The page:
First responders to storm-ravaged areas of New Jersey after Superstorm Sandy sat idle for as long as four days because local FEMA officials were unprepared — and officials even told them to go sightseeing or shopping, Fox News
reported on Thursday.
“They told us to hurry, hurry, hurry,” one FEMA worker told Fox. The employee works at the agency's headquarters in Washington and volunteered to go to Fort Dix, N.J., to help. “We rushed to Fort Dix, only to find out that our liaison didn’t even know we were coming.”
“The regional coordinator even said to us, ‘I don’t know why you were rushed here because we don’t need you,'” said the worker, who talked with Fox out of frustration with the lack of planning and coordination among FEMA officials.
Once in New Jersey, the worker and others waited for three full days and parts of another, Fox reports, even as news reports detailed the devastation and suffering from the Oct. 29 storm.
When they asked for assignments, this was the response, the employee told Fox: “They told us to go to the Wal-Mart nearby or to check out the area but told us to stay out of the areas affected by the storm. If our boss back at headquarters had not been alerted and didn’t make a push to get us assignments, the people running the show on the ground level would have just kept us sitting in the barracks.”
Fox obtained a Nov. 3 email, in which a FEMA administrator in Washington urged regional officials to get the workers in the field once learning they had nothing to do.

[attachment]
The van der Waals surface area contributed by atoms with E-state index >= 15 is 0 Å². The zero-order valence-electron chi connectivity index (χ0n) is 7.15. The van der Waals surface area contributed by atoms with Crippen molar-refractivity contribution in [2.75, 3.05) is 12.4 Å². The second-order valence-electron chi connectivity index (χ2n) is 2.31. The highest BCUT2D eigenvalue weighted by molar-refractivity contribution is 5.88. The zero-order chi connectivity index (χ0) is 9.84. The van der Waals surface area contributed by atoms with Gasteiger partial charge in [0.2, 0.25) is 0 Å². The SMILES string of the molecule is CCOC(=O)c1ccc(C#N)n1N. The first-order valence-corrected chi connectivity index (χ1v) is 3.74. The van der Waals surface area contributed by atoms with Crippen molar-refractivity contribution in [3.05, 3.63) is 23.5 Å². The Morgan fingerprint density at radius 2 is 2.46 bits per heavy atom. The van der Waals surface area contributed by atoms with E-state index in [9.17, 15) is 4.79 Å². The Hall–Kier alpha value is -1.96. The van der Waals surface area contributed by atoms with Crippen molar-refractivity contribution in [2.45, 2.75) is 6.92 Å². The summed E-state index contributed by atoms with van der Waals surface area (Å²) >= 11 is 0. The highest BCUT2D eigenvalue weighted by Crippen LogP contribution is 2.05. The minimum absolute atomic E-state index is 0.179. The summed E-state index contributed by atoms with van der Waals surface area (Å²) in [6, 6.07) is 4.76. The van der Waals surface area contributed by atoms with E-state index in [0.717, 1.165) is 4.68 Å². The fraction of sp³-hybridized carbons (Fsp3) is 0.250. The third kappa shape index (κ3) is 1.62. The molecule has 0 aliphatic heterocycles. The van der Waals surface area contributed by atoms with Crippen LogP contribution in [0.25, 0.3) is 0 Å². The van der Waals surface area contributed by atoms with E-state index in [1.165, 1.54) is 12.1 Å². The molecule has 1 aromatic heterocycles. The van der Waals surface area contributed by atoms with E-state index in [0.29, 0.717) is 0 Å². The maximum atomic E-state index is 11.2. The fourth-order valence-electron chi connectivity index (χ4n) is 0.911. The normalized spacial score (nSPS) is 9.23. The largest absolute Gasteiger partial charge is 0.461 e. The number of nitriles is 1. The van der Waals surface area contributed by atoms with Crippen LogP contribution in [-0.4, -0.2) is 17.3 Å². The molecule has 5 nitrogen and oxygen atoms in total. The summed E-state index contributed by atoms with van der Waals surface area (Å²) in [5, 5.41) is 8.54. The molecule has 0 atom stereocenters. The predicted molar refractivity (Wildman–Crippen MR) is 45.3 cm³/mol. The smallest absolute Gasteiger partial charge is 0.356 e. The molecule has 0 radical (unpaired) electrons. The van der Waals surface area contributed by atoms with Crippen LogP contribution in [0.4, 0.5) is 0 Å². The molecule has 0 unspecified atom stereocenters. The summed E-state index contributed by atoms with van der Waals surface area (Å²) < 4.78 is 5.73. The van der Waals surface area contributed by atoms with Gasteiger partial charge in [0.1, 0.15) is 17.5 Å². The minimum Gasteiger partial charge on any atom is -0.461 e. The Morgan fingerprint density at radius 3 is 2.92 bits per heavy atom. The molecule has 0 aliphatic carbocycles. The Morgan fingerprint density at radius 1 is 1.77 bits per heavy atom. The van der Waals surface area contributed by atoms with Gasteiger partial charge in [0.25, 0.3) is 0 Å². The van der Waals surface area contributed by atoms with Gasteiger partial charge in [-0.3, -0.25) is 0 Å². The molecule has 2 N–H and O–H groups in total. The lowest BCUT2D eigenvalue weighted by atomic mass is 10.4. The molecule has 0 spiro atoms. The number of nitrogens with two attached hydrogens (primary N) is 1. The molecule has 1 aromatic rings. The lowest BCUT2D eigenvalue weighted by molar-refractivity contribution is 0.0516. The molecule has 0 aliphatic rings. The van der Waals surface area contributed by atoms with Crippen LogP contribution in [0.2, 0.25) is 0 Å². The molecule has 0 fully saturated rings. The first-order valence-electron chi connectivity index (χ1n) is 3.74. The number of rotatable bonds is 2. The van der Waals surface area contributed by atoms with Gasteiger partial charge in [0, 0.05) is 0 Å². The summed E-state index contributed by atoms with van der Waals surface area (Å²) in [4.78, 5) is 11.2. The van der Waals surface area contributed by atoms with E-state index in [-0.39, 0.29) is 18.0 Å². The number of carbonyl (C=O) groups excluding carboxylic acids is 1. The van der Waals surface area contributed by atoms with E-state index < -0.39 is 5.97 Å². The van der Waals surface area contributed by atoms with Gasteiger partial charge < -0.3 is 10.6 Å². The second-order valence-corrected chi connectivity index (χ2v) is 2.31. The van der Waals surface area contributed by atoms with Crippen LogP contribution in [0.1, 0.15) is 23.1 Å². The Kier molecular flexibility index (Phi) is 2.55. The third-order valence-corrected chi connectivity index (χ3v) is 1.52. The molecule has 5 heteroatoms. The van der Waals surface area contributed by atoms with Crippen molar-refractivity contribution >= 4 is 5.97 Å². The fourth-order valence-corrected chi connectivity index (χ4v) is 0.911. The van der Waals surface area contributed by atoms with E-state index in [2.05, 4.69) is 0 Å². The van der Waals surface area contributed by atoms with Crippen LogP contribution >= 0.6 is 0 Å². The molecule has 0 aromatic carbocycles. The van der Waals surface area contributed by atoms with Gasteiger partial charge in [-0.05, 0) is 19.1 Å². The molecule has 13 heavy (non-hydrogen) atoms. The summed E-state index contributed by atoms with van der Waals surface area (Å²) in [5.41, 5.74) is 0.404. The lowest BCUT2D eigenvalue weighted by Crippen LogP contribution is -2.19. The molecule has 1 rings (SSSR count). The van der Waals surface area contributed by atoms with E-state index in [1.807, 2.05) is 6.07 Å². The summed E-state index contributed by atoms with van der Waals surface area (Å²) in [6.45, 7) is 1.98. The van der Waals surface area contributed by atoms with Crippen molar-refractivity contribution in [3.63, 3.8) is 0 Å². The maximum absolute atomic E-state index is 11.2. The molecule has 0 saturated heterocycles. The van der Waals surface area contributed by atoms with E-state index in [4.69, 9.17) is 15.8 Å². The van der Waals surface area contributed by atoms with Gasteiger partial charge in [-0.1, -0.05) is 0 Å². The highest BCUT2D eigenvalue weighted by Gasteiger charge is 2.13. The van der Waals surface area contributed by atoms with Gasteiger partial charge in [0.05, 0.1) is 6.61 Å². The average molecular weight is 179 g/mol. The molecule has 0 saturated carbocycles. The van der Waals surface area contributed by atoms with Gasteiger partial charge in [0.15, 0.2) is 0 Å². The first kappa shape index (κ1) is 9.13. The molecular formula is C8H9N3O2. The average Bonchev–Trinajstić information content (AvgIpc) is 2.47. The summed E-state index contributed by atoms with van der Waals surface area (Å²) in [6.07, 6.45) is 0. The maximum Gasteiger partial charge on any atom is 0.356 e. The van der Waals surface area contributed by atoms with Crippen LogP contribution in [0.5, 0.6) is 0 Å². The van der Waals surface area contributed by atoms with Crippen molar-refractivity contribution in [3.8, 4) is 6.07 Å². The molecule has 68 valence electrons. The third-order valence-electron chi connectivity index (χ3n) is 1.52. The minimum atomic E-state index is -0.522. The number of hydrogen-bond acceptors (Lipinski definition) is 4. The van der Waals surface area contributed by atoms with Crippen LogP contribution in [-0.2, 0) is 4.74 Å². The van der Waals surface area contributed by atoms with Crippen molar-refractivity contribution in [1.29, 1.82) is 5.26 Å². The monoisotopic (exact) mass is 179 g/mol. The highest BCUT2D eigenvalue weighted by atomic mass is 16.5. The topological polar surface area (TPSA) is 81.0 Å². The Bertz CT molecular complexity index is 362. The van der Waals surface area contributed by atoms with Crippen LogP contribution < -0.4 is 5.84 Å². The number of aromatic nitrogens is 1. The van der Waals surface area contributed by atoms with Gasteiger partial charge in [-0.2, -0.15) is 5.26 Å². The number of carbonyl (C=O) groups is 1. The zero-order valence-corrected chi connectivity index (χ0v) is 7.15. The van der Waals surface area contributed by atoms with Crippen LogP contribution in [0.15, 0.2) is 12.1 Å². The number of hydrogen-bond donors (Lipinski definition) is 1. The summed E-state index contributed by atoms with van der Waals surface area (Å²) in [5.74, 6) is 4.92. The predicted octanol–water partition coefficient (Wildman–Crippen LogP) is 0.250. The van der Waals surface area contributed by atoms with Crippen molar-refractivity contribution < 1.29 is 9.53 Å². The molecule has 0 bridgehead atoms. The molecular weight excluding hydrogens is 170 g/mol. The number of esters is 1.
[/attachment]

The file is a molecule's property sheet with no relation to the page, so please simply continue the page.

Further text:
“My people are being told to go sightseeing," the e-mail said, according to Fox. "They may have a mission in 2-4 days .... I am asking them to reach out to contacts there that may be able to use their expertise ... We will continue to seek these opportunities as otherwise these personnel resources will be wasted ... Please advise way ahead ..."
When told of the worker's complaints, a FEMA official told Fox that delays occurred in getting responders in the field but said the time was mostly spent firming-up training and accommodations.
“I’m not going to say we couldn’t have done better,” Michael Byrne, a FEMA federal coordinating officer, told Fox. “I can understand the emotional commitment. They want to jump right in and start with the effort. I feel the same way.
“The time was used to find the best place for them and for quick-training," Byrne told Fox. "There were logistical challenges but we have been fully engaged in the areas since then.”
Byrne said that at least 800 FEMA workers were still in the field helping Sandy victims, according to Fox.
Both residents and government officials have criticized FEMA for its response to Superstorm Sandy.
"Hurricane Sandy should be a major wake-up call,” New York Democratic Rep. Jerrold Nadler told the House Transportation and Infrastructure Committee, Fox reports.
Nadler’s district in lower Manhattan and Brooklyn contains some of the hardest-hit areas.
"When disaster strikes, our densely populated urban areas and economic centers must be able to recover quickly," he said, according to Fox.
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